Water is a necessity; any bumpkin can tell you as much. Great civilizations will always be found along water routes or adjacent to the sea, where precipitation is frequent, water is ample and ships can bring freight to port. In Southern California, naturally a dry climate becoming drier with every stab of climate demolition, the question of water is essential. Many of the small rural cities and towns of the mid-1800’s flourished only after initial settlers took the time to build flumes or diversions, bringing a source of fresh water down from melting snowpack in the mountains. Settlements sprouted near freshwater springs, creeks and tributaries from the sea. Stretches of uninhabited desert on California’s southernmost points, and traces of ghost towns left to lie fallow when the silver and water were gone, tell the tale.
As of Nov. 26, 2014, 80% of California has been in an extreme drought. “I know, I know,” you say, “I received my booklet of instructions about when to water my lawn, every Tuesday and Thursday, I understand. I’m pissed about my prized tomato plants. The news has been harping about it for months, everything is going to hell in a hand basket.”
With such dramatic resource scarcity in mind, conservation should be a requirement, though realistically, many will not think about changing their daily habits until the fiscal impact makes them bend. The impacts have already started. Water exceptions that allowed farmers to write off a bit of expense have disappeared. Cherry and peach trees lay rotting and untended in overgrown and fallow orchards, with water bills piled on farmer’s tables. It’s the small mom-and-pop places that will dry up first; not the larger-scale operations that have the money.
This raises one social, sentimental, fundamental question: Who has a claim to that golden necessity that no one can live without?
Some would say, “Stupid question, water belongs to everyone. Water should be provided, no matter what. As long as there are functioning pipes, there should be the wet stuff flowing through.” But this view is naïve. Unless you collect, filter, purify, test and pump in your water (You probably do not, unless you are a prepper and spend time camouflaged in ghillie suits, at which point I would like to commend your efforts). While perhaps an injustice, water does not belong to everyone.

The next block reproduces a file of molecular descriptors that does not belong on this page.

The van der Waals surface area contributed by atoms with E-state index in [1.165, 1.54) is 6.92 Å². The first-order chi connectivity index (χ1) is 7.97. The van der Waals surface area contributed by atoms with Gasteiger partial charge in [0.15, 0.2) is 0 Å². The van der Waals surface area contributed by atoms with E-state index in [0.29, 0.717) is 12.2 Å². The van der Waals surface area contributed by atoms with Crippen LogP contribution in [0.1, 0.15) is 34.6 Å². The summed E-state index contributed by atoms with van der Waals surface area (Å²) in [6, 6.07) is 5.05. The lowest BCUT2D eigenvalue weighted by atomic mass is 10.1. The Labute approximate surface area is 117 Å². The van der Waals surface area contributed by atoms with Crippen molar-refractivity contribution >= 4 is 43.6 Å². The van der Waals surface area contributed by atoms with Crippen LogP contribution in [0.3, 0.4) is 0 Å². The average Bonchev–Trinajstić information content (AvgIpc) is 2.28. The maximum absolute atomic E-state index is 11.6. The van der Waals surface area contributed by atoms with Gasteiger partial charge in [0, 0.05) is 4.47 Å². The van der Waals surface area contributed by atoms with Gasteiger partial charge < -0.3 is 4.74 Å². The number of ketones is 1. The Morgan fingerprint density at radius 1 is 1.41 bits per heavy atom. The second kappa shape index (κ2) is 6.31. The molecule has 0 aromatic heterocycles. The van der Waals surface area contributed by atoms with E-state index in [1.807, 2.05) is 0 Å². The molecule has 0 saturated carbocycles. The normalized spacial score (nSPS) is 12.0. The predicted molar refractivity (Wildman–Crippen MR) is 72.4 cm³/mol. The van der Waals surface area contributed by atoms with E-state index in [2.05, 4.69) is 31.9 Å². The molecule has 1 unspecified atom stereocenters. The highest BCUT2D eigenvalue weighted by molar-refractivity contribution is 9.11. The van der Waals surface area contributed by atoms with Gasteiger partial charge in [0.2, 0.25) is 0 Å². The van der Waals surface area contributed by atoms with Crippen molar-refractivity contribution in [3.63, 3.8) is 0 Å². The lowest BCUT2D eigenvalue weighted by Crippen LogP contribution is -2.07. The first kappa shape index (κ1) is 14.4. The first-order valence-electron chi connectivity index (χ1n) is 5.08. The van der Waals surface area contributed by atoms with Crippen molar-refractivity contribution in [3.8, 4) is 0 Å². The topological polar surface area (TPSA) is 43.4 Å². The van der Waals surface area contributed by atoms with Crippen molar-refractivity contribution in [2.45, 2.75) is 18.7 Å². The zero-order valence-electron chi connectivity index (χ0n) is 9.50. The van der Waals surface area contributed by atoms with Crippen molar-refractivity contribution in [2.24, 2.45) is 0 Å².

It is fundamentally a commodity—a very essential commodity—just like Monopoly and the Pit card game taught you in elementary school. City water districts, government representatives, utility commissions and private interests all have their hand in the pot. They have the final say in its use, price and distribution.
Residents of Detroit recently felt the effects of a regulated water market when the city made a decision to turn off the tap on residents who were behind on paying their water bills. Residents were forced to haul water from sympathizer’s homes and businesses to stock up. At the time the taps were turned off, 27,000 were directly impacted.
In a country where non-profits raise money for well projects in foreign countries, in which we cart in clean water and supplies to disaster-stricken zones, the realities of water management begs the question: how can the U.S. do this to their own citizens? The UN had similar thoughts. The many protesters, and many affected, were appalled. They marched in the streets with signs proclaiming “Our Water, Our Right” and “Water is a Human Right.” Water is a human necessity, but is it a right?
How wonderful it would be if water was abundant, and purifying systems were also not tax-payer and consumer dependent. The reality is a pipe dream, especially in a state in which that precious commodity is literally drying up. Any solid economist will tell you, when a commodity shrinks, the price will rise.
Residents of East Porterville know how it feels to actually run out of water. As of August 2014, the wells ran dry, compliments of drought.
Whether from monetary means, or simply because the bottom of the wells have been scraped, no water is a terrifying trial to face. Water is a commodity that can be bought, sold and traded. It can be exhausted and is difficult to replenish. The reality is water is no longer a human right.
There is some positivity in this statement. It’s time for people to realize that water is not an entitlement, and time to become active on the consumer end. It is time to let the grass die, time to buy eco-friendly soap and use bathwater to water trees, time to turn off the tap when you brush your teeth. It is time to make the tiny changes. People will have to realize that the water districts are not kidding with these regulations—they will charge customers up the wazoo with fines, and if you do not make the bills, you may end up carting water in plastic milk jugs from the corner. People tend to want to separate the humanitarian from the fiscal. Feel-good protests and endeavors stir the soul, but sometimes, there simply is no more money in the city coffers, or water in the wells. It is the siren call to step it up, California!